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From Contemporary Art to the Ladin Carnival. Trentino’s cutting-edge museums and sculpture parks are testament to its vigorous cultural life. We celebrate our folk traditions with vigour, too – especially at Christmas and during Carnival.

Trentino sits on one of the principal trade routes between Italy and northern Europe – along the Adige valley, and over the Brenner pass. For centuries, it’s been a highway for ideas as well as goods, and it’s nourished our long traditions of artistic and intellectual endeavour. You’ll see them in our state-of-the art museums and galleries, and in our university, which is one of the most highly-rated in Italy. Add in energetic folk traditions, such as the Ladin Carnival in the Val di Fassa, and you’ve got a mountain region of extraordinary cultural depth and diversity.

Where art and landscape combine: Trentino’s sculpture parks

One of the most striking aspects of Trentino’s cultural scene is the way some of our most cutting-edge institutions have moved out of our towns and cities, and into the mountains. Our outdoor sculpture parks are one of the most exciting examples of this trend: and they’re never more striking than when there’s snow on the ground.

The finest work can be found at Arte Sella in the Val di Sella. Here, the sculptures and installations are all site-specific, and are as rooted in the landscape as the forests around them. Lee Jae Hyong’s magnificent circuit of sliced camellia trunks looks particularly stark and beautiful against its backdrop of snow-dusted trees. So too Giuliano Mauri’s soaring Cattedrale Vegetale.

There are exciting developments afoot in the Val di Fiemme’s RespirArt project as well. Here, the theme is the relationship not just between art and nature, but art and time. The guiding principle is one of “letting masterpieces go”, and each work has been made with its own slow disintegration in mind. 13 of the artworks can be enjoyed in winter, alongside the Agnello piste in the Ski Center Latemar, either with snowshoes or on skis.

MUSE: a science museum designed by Renzo Piano

Set on the outskirts of Trento, and designed by Renzo Piano (architect of London’s Shard), MUSE is as much a piece of contemporary sculpture as a state-of-the-art science museum. Outside, slanting walls of glass echo the natural architecture of the Alps, and seem to float on pools of water. Inside, the spacious high-tech galleries are flooded with natural light.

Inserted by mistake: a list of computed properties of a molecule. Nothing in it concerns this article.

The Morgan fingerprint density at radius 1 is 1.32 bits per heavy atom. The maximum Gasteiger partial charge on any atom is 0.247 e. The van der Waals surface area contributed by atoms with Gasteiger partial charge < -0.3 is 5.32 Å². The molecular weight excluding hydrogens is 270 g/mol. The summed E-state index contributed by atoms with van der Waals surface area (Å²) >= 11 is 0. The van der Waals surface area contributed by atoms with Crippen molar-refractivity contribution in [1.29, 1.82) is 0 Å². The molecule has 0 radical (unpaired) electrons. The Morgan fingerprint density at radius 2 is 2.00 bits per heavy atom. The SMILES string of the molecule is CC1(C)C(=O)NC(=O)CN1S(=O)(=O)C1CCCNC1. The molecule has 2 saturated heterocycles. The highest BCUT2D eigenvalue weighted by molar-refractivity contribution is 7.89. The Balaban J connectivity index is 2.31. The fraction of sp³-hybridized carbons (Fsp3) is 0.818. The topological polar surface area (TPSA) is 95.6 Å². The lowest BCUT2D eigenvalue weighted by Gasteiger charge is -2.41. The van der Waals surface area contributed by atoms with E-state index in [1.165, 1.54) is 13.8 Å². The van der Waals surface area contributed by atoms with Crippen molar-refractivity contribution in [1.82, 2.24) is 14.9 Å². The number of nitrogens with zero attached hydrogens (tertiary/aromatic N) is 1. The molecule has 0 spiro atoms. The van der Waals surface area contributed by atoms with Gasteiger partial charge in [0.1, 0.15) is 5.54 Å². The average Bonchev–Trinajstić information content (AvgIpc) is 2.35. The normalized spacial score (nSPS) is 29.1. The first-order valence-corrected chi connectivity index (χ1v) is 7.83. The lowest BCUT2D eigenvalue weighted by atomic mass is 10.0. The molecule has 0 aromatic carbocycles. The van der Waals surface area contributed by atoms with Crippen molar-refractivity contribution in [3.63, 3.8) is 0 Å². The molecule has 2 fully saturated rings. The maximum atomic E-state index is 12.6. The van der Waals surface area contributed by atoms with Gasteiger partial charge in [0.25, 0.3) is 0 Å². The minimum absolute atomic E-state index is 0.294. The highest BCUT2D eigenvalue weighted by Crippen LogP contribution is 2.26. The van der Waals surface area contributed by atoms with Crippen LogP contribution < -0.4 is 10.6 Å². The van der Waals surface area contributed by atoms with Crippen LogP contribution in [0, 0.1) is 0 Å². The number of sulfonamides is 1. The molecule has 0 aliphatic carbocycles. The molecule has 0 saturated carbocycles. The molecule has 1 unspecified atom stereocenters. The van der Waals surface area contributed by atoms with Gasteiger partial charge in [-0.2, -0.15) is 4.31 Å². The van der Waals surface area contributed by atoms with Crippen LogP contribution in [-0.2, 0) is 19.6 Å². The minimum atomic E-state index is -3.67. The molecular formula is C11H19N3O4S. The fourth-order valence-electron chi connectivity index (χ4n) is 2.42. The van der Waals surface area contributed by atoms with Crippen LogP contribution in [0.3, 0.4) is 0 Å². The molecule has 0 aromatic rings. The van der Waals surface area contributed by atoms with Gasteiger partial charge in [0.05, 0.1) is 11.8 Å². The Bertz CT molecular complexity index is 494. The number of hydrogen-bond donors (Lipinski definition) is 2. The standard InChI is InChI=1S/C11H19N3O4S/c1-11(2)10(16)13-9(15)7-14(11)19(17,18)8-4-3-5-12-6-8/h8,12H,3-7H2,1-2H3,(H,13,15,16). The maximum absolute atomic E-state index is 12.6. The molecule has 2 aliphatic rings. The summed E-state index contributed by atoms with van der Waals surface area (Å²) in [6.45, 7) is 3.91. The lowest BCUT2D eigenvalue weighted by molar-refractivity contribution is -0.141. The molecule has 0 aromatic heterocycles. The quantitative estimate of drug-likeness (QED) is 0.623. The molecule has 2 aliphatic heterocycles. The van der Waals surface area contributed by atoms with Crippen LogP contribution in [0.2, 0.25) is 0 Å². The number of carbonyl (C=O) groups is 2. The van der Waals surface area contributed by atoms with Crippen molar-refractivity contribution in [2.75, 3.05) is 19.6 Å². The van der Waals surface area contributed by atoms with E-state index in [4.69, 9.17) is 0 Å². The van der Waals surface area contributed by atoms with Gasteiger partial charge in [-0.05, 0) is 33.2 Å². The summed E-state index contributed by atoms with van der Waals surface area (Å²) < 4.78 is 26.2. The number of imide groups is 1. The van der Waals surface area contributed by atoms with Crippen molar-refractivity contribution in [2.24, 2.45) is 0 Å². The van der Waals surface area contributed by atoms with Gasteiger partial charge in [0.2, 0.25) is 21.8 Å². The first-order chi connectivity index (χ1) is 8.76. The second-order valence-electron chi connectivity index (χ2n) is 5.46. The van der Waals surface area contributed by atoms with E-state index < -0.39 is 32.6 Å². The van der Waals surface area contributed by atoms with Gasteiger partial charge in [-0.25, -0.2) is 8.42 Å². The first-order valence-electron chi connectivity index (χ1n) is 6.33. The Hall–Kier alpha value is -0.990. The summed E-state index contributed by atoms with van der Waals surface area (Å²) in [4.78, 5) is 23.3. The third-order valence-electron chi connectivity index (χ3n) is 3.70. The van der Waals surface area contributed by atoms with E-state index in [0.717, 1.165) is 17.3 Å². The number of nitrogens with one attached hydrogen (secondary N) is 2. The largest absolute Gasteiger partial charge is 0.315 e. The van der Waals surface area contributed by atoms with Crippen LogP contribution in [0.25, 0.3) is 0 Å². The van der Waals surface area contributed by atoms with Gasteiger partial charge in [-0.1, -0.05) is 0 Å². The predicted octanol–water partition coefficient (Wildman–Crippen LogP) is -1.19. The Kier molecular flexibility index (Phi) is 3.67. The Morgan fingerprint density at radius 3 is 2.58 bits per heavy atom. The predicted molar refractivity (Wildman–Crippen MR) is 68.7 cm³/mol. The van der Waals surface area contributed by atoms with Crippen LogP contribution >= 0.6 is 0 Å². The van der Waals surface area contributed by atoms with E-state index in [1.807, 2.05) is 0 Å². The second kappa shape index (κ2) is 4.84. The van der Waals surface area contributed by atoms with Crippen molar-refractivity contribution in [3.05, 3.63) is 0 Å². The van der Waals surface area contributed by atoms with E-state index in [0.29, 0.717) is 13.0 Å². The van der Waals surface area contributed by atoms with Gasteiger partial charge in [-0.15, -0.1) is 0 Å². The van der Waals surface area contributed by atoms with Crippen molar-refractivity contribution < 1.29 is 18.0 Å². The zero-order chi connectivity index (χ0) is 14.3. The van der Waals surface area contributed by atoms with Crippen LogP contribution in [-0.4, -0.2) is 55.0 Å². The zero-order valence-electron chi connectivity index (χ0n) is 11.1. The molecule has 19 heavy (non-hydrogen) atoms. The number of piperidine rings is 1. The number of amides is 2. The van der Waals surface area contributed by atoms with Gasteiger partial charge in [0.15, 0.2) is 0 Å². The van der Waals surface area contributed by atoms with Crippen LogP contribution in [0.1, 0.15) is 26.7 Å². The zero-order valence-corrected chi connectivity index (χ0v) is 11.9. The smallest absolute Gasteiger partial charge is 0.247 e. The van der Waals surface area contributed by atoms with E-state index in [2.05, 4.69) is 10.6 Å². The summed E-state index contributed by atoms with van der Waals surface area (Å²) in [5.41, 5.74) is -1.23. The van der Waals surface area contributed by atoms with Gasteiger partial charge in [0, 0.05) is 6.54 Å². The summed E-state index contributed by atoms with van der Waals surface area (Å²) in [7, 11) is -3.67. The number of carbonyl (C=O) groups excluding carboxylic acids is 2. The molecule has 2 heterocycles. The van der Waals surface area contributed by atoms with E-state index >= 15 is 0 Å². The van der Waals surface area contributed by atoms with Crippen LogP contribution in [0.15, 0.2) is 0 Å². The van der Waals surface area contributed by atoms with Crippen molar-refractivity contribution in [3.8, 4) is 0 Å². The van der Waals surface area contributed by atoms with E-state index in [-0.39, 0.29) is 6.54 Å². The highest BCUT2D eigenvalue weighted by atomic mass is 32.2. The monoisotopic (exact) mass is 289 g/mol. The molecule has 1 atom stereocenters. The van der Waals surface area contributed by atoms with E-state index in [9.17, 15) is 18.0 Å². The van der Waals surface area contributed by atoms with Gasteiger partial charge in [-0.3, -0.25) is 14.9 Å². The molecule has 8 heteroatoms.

The exhibits are no less impressive. MUSE’s principal theme is the impact of altitude on ecology, from snow-frosted mountain peaks all the way down to the sea. Highlights include the greenhouse, where waterfalls run through a living recreation of a Ugandan rainforest. The steamy microclimate is particularly welcome on a chilly winter’s day.

MART: one of Italy’s most important collections of modern art

MART is our must-see indoor art gallery – an important collection of modern and contemporary art, which is particularly strong on the Futurists, but also includes masterpieces by de Chirico and Morandi. The emphasis is overwhelmingly on Italian painters and sculptors, and offers the visitor a breathtaking introduction to the country’s artistic output over the last 120 years. But there are works by the international A-list too – including Picasso, Klee, Kandinsky and Joseph Beuys.

The building itself is a treat. Crouched behind two 18th century palazzi  in the middle of Rovereto, it gives little of its grandeur away at first sight: but then opens out under a vast, steel and plexiglass dome, around which its galleries are arranged.

Keep an eye out for special exhibitions while you’re there. MART runs a vibrant programme of temporary shows, and this winter’s highlight is “Magic Realism” -  focusing on the Italian artists of the 1920s and 30s who used realism to hint at a richer and more wonderful world. It runs from December 3 to April 2, before transferring to museums in Finland and Germany.

Powerhouse of the Prince Bishops: the Castello del Buonconsiglio